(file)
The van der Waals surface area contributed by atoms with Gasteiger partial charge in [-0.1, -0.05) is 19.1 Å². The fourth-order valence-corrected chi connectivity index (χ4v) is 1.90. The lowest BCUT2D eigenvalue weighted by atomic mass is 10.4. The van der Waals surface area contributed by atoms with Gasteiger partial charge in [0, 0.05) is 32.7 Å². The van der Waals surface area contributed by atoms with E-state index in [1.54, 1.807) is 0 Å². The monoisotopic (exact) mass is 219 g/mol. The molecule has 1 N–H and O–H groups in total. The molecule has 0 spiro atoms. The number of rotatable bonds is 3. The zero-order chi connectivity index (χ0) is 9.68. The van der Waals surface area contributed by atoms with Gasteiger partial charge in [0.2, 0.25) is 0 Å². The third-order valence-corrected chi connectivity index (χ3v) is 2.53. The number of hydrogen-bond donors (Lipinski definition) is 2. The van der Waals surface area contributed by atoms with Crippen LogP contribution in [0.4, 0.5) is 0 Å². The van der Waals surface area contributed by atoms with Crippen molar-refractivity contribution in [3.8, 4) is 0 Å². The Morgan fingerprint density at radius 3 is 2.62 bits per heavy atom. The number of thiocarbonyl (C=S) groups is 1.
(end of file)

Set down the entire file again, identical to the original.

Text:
The van der Waals surface area contributed by atoms with Gasteiger partial charge in [-0.1, -0.05) is 19.1 Å². The fourth-order valence-corrected chi connectivity index (χ4v) is 1.90. The lowest BCUT2D eigenvalue weighted by atomic mass is 10.4. The van der Waals surface area contributed by atoms with Gasteiger partial charge in [0, 0.05) is 32.7 Å². The van der Waals surface area contributed by atoms with E-state index in [1.54, 1.807) is 0 Å². The monoisotopic (exact) mass is 219 g/mol. The molecule has 1 N–H and O–H groups in total. The molecule has 0 spiro atoms. The number of rotatable bonds is 3. The zero-order chi connectivity index (χ0) is 9.68. The van der Waals surface area contributed by atoms with Gasteiger partial charge in [0.2, 0.25) is 0 Å². The third-order valence-corrected chi connectivity index (χ3v) is 2.53. The number of hydrogen-bond donors (Lipinski definition) is 2. The van der Waals surface area contributed by atoms with Crippen LogP contribution in [0.4, 0.5) is 0 Å². The van der Waals surface area contributed by atoms with Crippen molar-refractivity contribution in [3.8, 4) is 0 Å². The Morgan fingerprint density at radius 3 is 2.62 bits per heavy atom. The number of thiocarbonyl (C=S) groups is 1.